Dover Castle welcomes new residents, four red-billed choughs, as part of a Kent rewilding project

Dover Castle has become home to four juvenile red-billed choughs, a rare member of the crow family which has returned to the White Cliffs of Dover for the first time in centuries thanks to a conservation project.

The new residents are now living in a specially built aviary which was unveiled at Dover Castle last week. Red-billed choughs are identified by their glossy black plumage, red legs and a distinctive bright red beak.

The red-billed choughs living in the aviary hatched earlier this year at British wildlife conservation charity, Wildwood Trust, in nearby Herne Bay in a breeding programme to help reverse the falling population across the UK.

Wildwood Trust is working with Kent Wildlife Trust, English Heritage and a number of other organisations to re-introduce the iconic species back to the Kent coastline. It is understood that the four juvenile red-billed choughs, currently housed at the aviary at Dover Castle, will be reintroduced into the wild in Kent next year.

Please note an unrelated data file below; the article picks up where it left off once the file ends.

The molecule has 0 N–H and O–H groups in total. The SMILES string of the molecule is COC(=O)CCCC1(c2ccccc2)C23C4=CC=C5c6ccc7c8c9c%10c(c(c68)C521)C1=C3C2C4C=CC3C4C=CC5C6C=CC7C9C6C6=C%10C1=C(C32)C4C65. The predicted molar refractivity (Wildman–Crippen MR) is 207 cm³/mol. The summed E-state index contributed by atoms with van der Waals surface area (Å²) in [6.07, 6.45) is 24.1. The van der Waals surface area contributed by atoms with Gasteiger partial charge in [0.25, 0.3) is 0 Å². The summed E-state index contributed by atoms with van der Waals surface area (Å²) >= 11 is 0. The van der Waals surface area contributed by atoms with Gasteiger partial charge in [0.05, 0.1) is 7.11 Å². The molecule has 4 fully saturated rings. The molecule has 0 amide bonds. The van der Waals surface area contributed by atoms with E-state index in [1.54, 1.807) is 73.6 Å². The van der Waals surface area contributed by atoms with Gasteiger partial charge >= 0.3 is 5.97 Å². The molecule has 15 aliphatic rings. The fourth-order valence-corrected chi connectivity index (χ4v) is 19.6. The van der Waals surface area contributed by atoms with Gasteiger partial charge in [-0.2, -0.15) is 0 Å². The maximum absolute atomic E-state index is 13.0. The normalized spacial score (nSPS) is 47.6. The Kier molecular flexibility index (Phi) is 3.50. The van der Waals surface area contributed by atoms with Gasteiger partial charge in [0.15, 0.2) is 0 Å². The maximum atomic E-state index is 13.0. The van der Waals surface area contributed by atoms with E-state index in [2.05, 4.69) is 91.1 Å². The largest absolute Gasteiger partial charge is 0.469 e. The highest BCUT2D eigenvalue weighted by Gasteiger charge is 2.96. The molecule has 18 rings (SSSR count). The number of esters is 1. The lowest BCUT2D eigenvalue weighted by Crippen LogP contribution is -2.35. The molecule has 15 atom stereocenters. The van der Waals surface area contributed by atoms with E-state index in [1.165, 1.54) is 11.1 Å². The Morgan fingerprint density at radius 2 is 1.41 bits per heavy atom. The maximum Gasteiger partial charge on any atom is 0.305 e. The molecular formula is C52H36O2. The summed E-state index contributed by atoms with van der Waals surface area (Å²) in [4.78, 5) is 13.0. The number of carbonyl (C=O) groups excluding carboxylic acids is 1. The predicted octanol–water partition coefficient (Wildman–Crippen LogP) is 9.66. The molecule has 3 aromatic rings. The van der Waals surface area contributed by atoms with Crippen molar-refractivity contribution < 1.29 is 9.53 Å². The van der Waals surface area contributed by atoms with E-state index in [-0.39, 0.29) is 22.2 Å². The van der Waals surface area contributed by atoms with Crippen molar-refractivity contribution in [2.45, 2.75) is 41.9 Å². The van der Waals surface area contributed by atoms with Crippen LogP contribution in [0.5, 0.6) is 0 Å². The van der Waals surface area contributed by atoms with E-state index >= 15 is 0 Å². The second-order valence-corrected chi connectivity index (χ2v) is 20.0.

Kent Wildlife Trust said: “This aviary is the first step in the vision to reintroduce choughs to Kent. Dover’s chalk grasslands and white cliffs provide nest sites and rich diversity of insects on which choughs feed.  We want to create a Wilder Kent by restoring this charismatic but threatened bird, with its glossy black plumage, red legs and bright red beak.”  

Choughs became extinct in Kent more than 200 years ago due to changing farming practices and persecution, leading to widespread extinction with only small populations surviving in Scotland, Wales, Ireland and the Isle of Man. 

Image Credit: Kent Wildlife Trust/English Heritage/Wildwood Trust

Rosa Medea is Life & Soul Magazine’s Chief. She writes about lifestyle including sustainable and green living

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